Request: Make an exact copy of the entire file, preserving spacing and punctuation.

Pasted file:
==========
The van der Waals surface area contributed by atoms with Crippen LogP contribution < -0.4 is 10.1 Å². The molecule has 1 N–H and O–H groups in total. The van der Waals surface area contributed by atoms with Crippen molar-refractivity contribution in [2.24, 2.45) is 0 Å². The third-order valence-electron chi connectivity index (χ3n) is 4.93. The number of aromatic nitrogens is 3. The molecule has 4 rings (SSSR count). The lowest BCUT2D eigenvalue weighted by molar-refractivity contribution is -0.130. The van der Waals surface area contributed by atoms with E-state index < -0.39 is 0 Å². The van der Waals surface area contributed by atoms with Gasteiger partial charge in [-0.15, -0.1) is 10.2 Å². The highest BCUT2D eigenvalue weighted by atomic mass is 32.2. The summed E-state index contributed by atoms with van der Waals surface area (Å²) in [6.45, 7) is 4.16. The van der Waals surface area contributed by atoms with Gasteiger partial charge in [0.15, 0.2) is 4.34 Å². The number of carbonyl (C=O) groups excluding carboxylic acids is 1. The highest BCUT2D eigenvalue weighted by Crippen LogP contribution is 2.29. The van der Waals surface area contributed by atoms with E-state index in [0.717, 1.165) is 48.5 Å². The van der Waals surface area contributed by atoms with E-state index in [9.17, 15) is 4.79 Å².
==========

The van der Waals surface area contributed by atoms with Crippen LogP contribution < -0.4 is 10.1 Å². The molecule has 1 N–H and O–H groups in total. The van der Waals surface area contributed by atoms with Crippen molar-refractivity contribution in [2.24, 2.45) is 0 Å². The third-order valence-electron chi connectivity index (χ3n) is 4.93. The number of aromatic nitrogens is 3. The molecule has 4 rings (SSSR count). The lowest BCUT2D eigenvalue weighted by molar-refractivity contribution is -0.130. The van der Waals surface area contributed by atoms with E-state index < -0.39 is 0 Å². The van der Waals surface area contributed by atoms with Gasteiger partial charge in [-0.15, -0.1) is 10.2 Å². The highest BCUT2D eigenvalue weighted by atomic mass is 32.2. The summed E-state index contributed by atoms with van der Waals surface area (Å²) in [6.45, 7) is 4.16. The van der Waals surface area contributed by atoms with Gasteiger partial charge in [0.15, 0.2) is 4.34 Å². The number of carbonyl (C=O) groups excluding carboxylic acids is 1. The highest BCUT2D eigenvalue weighted by Crippen LogP contribution is 2.29. The van der Waals surface area contributed by atoms with E-state index in [0.717, 1.165) is 48.5 Å². The van der Waals surface area contributed by atoms with E-state index in [9.17, 15) is 4.79 Å².